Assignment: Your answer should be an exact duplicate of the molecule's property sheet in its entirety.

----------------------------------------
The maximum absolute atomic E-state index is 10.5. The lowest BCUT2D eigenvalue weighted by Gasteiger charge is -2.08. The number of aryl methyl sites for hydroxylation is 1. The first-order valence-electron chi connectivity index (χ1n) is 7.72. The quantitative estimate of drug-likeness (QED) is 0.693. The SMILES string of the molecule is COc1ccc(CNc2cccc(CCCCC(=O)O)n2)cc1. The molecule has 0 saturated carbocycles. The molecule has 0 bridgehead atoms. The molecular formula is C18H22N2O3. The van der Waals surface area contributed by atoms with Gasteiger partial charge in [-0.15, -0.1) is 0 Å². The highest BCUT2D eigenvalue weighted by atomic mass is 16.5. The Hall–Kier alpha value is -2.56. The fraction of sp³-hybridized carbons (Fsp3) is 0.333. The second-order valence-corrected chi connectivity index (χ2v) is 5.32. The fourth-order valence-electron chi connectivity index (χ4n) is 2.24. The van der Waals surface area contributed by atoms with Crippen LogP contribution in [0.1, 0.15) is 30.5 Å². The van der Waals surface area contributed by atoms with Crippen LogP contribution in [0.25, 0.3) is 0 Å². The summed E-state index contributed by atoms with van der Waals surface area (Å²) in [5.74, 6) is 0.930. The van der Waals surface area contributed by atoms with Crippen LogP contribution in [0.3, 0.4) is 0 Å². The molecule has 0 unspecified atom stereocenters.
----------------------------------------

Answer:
The maximum absolute atomic E-state index is 10.5. The lowest BCUT2D eigenvalue weighted by Gasteiger charge is -2.08. The number of aryl methyl sites for hydroxylation is 1. The first-order valence-electron chi connectivity index (χ1n) is 7.72. The quantitative estimate of drug-likeness (QED) is 0.693. The SMILES string of the molecule is COc1ccc(CNc2cccc(CCCCC(=O)O)n2)cc1. The molecule has 0 saturated carbocycles. The molecule has 0 bridgehead atoms. The molecular formula is C18H22N2O3. The van der Waals surface area contributed by atoms with Gasteiger partial charge in [-0.15, -0.1) is 0 Å². The highest BCUT2D eigenvalue weighted by atomic mass is 16.5. The Hall–Kier alpha value is -2.56. The fraction of sp³-hybridized carbons (Fsp3) is 0.333. The second-order valence-corrected chi connectivity index (χ2v) is 5.32. The fourth-order valence-electron chi connectivity index (χ4n) is 2.24. The van der Waals surface area contributed by atoms with Crippen LogP contribution in [0.1, 0.15) is 30.5 Å². The van der Waals surface area contributed by atoms with Crippen LogP contribution in [0.25, 0.3) is 0 Å². The summed E-state index contributed by atoms with van der Waals surface area (Å²) in [5.74, 6) is 0.930. The van der Waals surface area contributed by atoms with Crippen LogP contribution in [0.3, 0.4) is 0 Å². The molecule has 0 unspecified atom stereocenters.